Hotel Transylvania 2 review by Mark McPherson - Cinema Paradiso
As much as I’d love to declare Adam Sandler a complete dud of an actor with his recent pictures The Cobbler and Pixels, I have to admit that Hotel Transylvania surprised me with how much fun it ended up being. Sandler starred in that picture with his usual troupe of actors, but they were kept contained under the calculated slapstick of director Genndy Tartakovsky. With this sequel, Sandler becomes more involved as he co-wrote the script, but did so with animation veteran writer Robert Smigel. Once again, it’s a genuine surprise from an actor who almost always disappoints. If he sticks with the right people in animation, he’ll go far. Or about as far as he can go at his current age.
Touching on Sandler’s trademark focus of family, Dracula (Adam Sandler) is ecstatic to find that his recently married daughter Mavis (Selena Gomez) is going to have a baby with human hiker Jonathan (Andy Samberg). The two have a little baby boy named Dennis, a cute kid with red curly hair. Mom and dad love him whether he turns out to be a vampire or a human, but grandpa Drac is getting antsy about his grandson taking after his lineage. If Dennis doesn’t get his fangs by the time he is 5, they’ll know he is fully human. Mere days before the kid’s fifth birthday, Dracula offers to babysit Dennis while Jonathan distracts Mavis with a visit to his hometown in California. The legendary vampire hopes he’ll be able to scare the fangs out of Dennis with some old-fashioned monstering of his old pals. But it may be a little tricky now that monsters are more open and accepted into human society.
The charm of Hotel Transylvania has not diminished with age. The title hotel is still just as fast, fun and creative with plenty of different monsters roaming the halls. But now the world has opened up with all sorts of new monster accommodations including monster/human weddings and night camps for little vampires. Most of the monsters seem cool with the transition, but old Drac is a little miffed that his monster memories cannot be relived. Desperate to break his grandson in as the new monster on the block, he finds that his dark woods of prowling have been transformed into well-lit parks. Monsters would much rather pose for selfies than frighten the human populace. It’s a fun dynamic and a great parallel for the changing times that any old timer can relate to.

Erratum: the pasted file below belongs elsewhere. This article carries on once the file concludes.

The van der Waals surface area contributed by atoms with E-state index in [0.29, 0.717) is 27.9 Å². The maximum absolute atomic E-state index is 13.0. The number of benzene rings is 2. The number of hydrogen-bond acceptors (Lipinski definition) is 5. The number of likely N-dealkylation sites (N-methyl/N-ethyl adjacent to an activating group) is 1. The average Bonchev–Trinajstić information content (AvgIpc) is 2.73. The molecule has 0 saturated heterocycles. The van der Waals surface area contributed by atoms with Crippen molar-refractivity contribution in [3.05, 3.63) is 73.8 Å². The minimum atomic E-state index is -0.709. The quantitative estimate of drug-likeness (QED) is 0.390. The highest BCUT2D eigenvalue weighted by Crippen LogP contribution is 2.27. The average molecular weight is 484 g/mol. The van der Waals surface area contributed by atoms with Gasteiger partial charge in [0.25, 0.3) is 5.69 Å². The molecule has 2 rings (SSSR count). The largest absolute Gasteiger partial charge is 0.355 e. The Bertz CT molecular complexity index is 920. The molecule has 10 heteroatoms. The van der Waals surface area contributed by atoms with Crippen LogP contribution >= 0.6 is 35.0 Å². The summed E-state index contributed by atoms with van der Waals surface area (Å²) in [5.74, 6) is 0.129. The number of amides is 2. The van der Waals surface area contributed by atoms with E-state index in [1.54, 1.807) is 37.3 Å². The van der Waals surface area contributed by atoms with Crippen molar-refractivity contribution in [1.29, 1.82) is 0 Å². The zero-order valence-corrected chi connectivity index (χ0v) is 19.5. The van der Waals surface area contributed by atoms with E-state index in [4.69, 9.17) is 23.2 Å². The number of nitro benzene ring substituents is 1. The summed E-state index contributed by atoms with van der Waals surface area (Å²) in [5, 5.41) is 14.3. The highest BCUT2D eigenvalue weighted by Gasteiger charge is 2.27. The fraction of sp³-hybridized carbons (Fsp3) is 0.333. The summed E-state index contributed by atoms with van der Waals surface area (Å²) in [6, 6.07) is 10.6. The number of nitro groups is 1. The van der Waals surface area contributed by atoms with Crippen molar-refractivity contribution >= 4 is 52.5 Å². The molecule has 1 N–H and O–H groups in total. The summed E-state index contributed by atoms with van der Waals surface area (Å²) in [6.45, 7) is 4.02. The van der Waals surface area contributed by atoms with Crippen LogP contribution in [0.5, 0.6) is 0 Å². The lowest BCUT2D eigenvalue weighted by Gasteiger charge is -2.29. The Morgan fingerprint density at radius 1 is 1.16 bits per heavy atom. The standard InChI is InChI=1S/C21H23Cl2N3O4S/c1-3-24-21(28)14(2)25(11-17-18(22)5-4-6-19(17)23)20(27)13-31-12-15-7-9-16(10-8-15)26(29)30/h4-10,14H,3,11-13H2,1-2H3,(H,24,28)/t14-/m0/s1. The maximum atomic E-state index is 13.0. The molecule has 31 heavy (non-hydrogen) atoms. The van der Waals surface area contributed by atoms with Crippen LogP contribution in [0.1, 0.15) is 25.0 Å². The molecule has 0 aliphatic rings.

It’s amazing how this animated movie touches on Sandler’s fondness of family, but does away with the junk of his other movies that dealt with the same subject matter. The mean-spirited nature and bland brand of low-brow is sidelined for the snappy animation that may be mindless fun, but still sweet. Compare this picture to the likes of Grown Ups 2 - both films about families - and you’ll find this is night and day for Sandler. There’s a higher level of comedy delivered through the physical antics of Gendy’s noteworthy animation style and a distinct lack of gags involving deer urine.
The movie isn’t perfect, however, in that it shoots for higher allegories that never quite culminate. The mingling of monsters and humans contains plenty of relation to interracial relationships facing prejudice, but it’s only touched on for a few scenes. That goes double for the disconnect of older generations, the changing of the times and the warmness of being a grandfather. All great subjects that are merely given as much time to evolve as the sight gags allow.
Hotel Transylvania 2 doesn’t redefine or improve greatly on its predecessor, but it’s still a charming outing for one more round of gags with these great monster characters. There’s some creative animation and some great humor to be had, but not much of a story to keep it cohesive. Wasted potential? Perhaps, but not the worst bit of mindless entertainment as far as simple animated movies go.